Browns fans who turned off the TV when the team selected Miami running back Duke Johnson with the third round's 14th pick tuned out 30 minutes too soon.
For the second consecutive year, the Browns traded back into the third round to land a player they coveted. In 2014, it was running back Terrance West, and on Friday it was Washington State defensive lineman Xavier Cooper.
The trade was the second of three the Browns made throughout the draft's three days. It was the only one that saw Cleveland give up picks to move up.
Browns general manager Ray Farmer joined Cleveland Browns Daily on Monday and explained why the Browns were willing to fork over a fourth-round (111), fifth-round (147) and sixth-round pick (202) with the New England Patriots to nab Cooper at No. 96. Cleveland also acquired a seventh-round pick in the deal and used it to select USC linebacker Hayes Pullard.
"Xavier Cooper is a young man who plays with his hair on fire," Farmer said. "You put the tape on, this guy was hustling, he competed, he found the ball, has an exceptionally explosive first step, the quickness, the speed … Anytime you have a guy on the defensive line, it's generally one of two skill sets you covet. It's either the guy that has the explosiveness and quickness to penetrate and play behind the line of scrimmage. Or it's the guy in the case of Danny Shelton where his strength becomes the other skill set you look for.
"This guy, the sky's the limit. He very well may be one of the guys people look at and say, 'how did he get to this point?' because his skill set is that dynamic and the things he can accomplish."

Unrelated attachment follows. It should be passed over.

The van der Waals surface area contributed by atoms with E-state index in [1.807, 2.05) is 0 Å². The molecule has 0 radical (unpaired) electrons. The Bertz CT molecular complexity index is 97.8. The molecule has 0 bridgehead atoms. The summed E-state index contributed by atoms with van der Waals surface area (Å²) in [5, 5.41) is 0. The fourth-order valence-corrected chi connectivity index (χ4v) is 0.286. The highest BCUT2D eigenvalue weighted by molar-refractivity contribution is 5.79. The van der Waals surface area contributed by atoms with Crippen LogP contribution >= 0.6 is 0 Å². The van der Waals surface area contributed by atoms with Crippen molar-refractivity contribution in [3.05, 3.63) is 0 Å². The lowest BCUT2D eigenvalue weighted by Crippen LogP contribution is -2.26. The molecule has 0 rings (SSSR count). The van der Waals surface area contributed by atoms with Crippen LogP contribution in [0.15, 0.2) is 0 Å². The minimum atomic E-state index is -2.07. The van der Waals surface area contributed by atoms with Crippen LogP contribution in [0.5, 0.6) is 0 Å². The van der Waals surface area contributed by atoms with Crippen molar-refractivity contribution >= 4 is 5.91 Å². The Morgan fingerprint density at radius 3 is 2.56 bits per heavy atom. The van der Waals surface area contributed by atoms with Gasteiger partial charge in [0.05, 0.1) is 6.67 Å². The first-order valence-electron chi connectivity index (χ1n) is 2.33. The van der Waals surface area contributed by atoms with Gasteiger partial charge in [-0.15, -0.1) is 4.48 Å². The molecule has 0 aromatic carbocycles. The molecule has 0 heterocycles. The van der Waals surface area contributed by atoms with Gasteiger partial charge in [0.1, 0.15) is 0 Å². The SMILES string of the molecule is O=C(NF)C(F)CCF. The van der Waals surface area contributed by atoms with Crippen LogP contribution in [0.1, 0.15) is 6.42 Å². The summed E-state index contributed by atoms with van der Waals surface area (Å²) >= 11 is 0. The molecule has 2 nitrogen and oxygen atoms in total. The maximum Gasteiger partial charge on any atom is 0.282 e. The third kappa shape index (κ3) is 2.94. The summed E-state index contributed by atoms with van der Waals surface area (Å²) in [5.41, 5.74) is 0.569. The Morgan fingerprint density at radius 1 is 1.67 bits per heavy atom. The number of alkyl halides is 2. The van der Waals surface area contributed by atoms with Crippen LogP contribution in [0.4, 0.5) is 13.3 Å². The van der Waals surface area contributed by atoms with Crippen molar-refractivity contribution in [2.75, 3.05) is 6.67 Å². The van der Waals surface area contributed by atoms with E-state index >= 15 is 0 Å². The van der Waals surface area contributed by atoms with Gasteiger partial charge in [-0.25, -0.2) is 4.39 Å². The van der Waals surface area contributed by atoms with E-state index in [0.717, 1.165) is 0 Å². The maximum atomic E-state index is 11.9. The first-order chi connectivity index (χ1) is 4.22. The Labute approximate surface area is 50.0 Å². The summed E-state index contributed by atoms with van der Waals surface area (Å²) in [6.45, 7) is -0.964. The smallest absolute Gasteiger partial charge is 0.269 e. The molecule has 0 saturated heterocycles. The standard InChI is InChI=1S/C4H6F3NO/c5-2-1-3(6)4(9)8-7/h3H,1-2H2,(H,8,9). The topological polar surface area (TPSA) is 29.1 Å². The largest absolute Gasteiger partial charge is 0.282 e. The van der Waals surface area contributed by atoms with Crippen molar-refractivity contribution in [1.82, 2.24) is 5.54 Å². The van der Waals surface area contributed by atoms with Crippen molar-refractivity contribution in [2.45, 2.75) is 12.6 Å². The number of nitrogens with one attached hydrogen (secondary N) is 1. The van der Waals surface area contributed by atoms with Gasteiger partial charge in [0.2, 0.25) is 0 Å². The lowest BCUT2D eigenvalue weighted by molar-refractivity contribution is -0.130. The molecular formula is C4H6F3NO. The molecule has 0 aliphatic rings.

Asked whether he thought Cooper fit best at the three-technique or five-technique end positions, Farmer said "both."
"When you look at him, a lot of five-techniques are 6-foot-5, 35-inch arms, etc., 280-90 pounds," Farmer said of Cooper, who is listed at 6-foot-4 and 300 pounds. "He's a squattier-body, thicker-framed kid, but I do think his skill set would allow him to play either position and still have success."
Cooper will join a defensive line room that grew by two through the draft and plans to expand even more when the Browns bring in a slew of undrafted free agents and tryout players this weekend.
Farmer said the arrival of new players across the team will push the returning players to perform even better than they have in the past.
"We talk about driving competition. When you drive competition it inherently puts some insecurity in other people," Farmer said. "The reality is you've got to find a guy to the point where he's not afraid of competition. He looks the competition in the eye and he says, 'I'm better than you.' That's what we want. That's how guys get better. You don't get better when you look at the guy behind you and say, 'he's terrible.' You just don't get better that way. In our minds, it's all about pushing those guys."